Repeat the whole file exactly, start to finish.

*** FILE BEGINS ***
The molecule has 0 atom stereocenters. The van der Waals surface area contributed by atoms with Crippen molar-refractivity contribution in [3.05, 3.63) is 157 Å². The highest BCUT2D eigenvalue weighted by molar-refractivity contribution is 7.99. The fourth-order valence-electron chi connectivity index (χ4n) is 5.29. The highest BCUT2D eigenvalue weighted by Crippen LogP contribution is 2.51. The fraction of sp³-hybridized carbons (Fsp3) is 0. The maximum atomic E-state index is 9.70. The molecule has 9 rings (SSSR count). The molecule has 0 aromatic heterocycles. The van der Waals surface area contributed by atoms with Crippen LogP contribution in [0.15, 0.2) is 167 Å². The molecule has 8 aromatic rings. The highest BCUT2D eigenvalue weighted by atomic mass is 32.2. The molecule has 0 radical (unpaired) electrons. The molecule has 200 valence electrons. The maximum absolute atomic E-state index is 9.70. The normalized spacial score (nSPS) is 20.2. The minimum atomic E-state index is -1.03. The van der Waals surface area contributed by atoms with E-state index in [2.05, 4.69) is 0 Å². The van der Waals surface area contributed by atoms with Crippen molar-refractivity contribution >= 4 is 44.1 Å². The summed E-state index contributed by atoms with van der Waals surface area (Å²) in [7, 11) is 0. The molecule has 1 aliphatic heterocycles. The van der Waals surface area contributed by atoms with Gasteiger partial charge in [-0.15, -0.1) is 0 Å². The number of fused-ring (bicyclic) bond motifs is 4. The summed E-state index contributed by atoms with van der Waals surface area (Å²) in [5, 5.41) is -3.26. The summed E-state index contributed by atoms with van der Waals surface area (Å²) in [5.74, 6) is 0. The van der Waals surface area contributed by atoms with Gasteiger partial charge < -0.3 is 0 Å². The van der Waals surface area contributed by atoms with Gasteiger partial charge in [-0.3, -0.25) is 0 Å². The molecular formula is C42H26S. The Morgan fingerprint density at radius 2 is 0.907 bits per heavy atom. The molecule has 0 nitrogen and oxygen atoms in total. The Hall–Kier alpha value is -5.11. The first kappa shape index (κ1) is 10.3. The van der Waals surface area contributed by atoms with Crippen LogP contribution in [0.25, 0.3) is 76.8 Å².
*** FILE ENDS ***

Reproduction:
The molecule has 0 atom stereocenters. The van der Waals surface area contributed by atoms with Crippen molar-refractivity contribution in [3.05, 3.63) is 157 Å². The highest BCUT2D eigenvalue weighted by molar-refractivity contribution is 7.99. The fourth-order valence-electron chi connectivity index (χ4n) is 5.29. The highest BCUT2D eigenvalue weighted by Crippen LogP contribution is 2.51. The fraction of sp³-hybridized carbons (Fsp3) is 0. The maximum atomic E-state index is 9.70. The molecule has 9 rings (SSSR count). The molecule has 0 aromatic heterocycles. The van der Waals surface area contributed by atoms with Crippen LogP contribution in [0.15, 0.2) is 167 Å². The molecule has 8 aromatic rings. The highest BCUT2D eigenvalue weighted by atomic mass is 32.2. The molecule has 0 radical (unpaired) electrons. The molecule has 200 valence electrons. The maximum absolute atomic E-state index is 9.70. The normalized spacial score (nSPS) is 20.2. The minimum atomic E-state index is -1.03. The van der Waals surface area contributed by atoms with E-state index in [2.05, 4.69) is 0 Å². The van der Waals surface area contributed by atoms with Crippen molar-refractivity contribution >= 4 is 44.1 Å². The summed E-state index contributed by atoms with van der Waals surface area (Å²) in [7, 11) is 0. The molecule has 1 aliphatic heterocycles. The van der Waals surface area contributed by atoms with Gasteiger partial charge in [-0.15, -0.1) is 0 Å². The number of fused-ring (bicyclic) bond motifs is 4. The summed E-state index contributed by atoms with van der Waals surface area (Å²) in [5, 5.41) is -3.26. The summed E-state index contributed by atoms with van der Waals surface area (Å²) in [5.74, 6) is 0. The van der Waals surface area contributed by atoms with Gasteiger partial charge < -0.3 is 0 Å². The van der Waals surface area contributed by atoms with Gasteiger partial charge in [-0.3, -0.25) is 0 Å². The molecular formula is C42H26S. The Morgan fingerprint density at radius 2 is 0.907 bits per heavy atom. The molecule has 0 nitrogen and oxygen atoms in total. The Hall–Kier alpha value is -5.11. The first kappa shape index (κ1) is 10.3. The van der Waals surface area contributed by atoms with Crippen LogP contribution in [0.25, 0.3) is 76.8 Å².